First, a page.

The upcoming general election is getting into all our minds, as if politics affects everyone’s life. A few weeks ago I was considering how politicians declare certain identities so that certain communities will vote for them, but once elected as MPs do they declare those identities in the House of Commons, amongst their peers? It struck me that everything said and debated is recorded, it’s called the Hansard Report. Even better is that mySociety make it available to search on the “They Work For You” website which even has an API so programming can be done to dynamically access the information.
So I wrote a little script to search the Hansard Report for “I am”, I plucked out the words that follow until a punctuation mark is encounter or a cut word such as “to”, “would”, “on” etc. and display the words plucked out. My script keeps track of who said the word and the title of the debate(topic) it was said during but it’s a little bit of fun to look at these without worrying about context. As per my original intention I found MPs describing themselves as “from a coal mining family” and “a catholic”.
As a demonstration I manually took a selection of those phrases said by my own MP, Roberta Blackman-Woods, and displayed them on a picture of her, then I did the same for a neighbouring MP, Grahame Mark Morris of Easington. This need input from someone who understands the House of Commons language as a few words including “grateful” and “pleased” are said so much they are probably linguist devices carrying a specific meaning.
For one last action with this data, I picked out an interesting word/phrase for each MP of a North East constituency and plotted them on a map. With the API available I could develop this further so that it generates the photos automatically for your own MP and lets you see the context of the phrase if you want to. The map could also be automatically generated so that it randomly picks one of the phrases and perhaps changes them each day.
A week after seeing what MPs say they are, the news was covering the increased popularity of UKIP and the Green Party. Everyone wonders what the country would be like if one of those parties ran the country, and not in a coalition like the Lib Dems are because that gives a reason for not all their policies to be implemented. I was wondering if it’s actually possible for the political party to get a majority of seats(MPs) in the House of Commons. I thought this would be too much work, but this year a crowd-sourced website YourNextMP has been started, and it has an API and CSV export for analysisng the data.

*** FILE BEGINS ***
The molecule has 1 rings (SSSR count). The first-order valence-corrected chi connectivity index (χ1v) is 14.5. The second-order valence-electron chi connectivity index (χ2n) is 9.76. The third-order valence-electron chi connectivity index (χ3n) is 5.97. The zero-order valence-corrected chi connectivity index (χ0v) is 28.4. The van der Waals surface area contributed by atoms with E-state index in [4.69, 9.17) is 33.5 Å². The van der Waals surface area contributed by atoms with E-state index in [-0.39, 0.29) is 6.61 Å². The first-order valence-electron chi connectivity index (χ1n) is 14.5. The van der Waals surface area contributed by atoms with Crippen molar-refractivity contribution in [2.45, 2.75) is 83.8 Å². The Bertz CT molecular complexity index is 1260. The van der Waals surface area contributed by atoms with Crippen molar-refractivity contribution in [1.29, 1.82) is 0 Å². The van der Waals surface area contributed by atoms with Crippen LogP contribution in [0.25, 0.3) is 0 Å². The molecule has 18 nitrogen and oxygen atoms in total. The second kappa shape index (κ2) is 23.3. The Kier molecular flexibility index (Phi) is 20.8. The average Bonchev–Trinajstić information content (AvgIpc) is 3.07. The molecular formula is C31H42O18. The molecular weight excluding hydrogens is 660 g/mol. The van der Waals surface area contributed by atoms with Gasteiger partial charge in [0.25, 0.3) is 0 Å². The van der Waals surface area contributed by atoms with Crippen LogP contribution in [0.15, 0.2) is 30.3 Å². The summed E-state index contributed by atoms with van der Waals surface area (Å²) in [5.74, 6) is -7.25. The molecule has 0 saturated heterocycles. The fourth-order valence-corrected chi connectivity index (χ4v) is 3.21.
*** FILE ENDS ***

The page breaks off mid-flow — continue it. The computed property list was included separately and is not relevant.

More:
I downloaded the CSV and added some formulas to count the candidates per party and what percentage of parliament the party would have if all their candidates got elected. For example, if all 611 Labour candidates got elected then they would have 94% of the seats, which is a majority. I don’t want to bring speculation into this, although I know some of those candidates are probably very unlikely to get elected and others are very likely to get elected. The point is that if all their candidates add up to 50% (or 325 in number) there is no way they can run parliament without going into coalition with one or more other parties. The parties that can win on their own, and the number of the candidates, are…
- Labour, 611 candidates = 94% or parliament
- Conservatives, 589 (90%)
- Liberal Democrats, 459 (70%)
- Green Party, 425 (65%)
- UK Independence Party (UKIP), 478 (74%)
It’s worth noting that the Green Party would likely form a coalition with the Scottish Green Party (who could bring 26 candidates, an additional 4%). If all the independent candidates formed a coalition, that would be 55 candidates (only 8%). The BNP only have one candidate which would equate to 0.154%, a long way of winning a majority. I downloaded the candidate data on the 19th February and candidates were still being announced along with volunteers researching the information, more candidates may exist now. If anyone has a list of candidates and parties from the 2010 election I could do a comparison, did UKIP have a chance of a majority parliament then and how much has their attempt at representation grown in five years?
I’m not an expert on politics but the elections do affect every part of my life whether I notice it or not. There is reason for all citizens to be interested in the data that I’ve tried to present and for the meanings to be communicated in fresh and clear ways. If anyone wants to work with me on doing that, get in touch and lets have a chat.
2010 UK Election Map image by Wereon – Own work. Licensed under Public Domain via Wikimedia Commons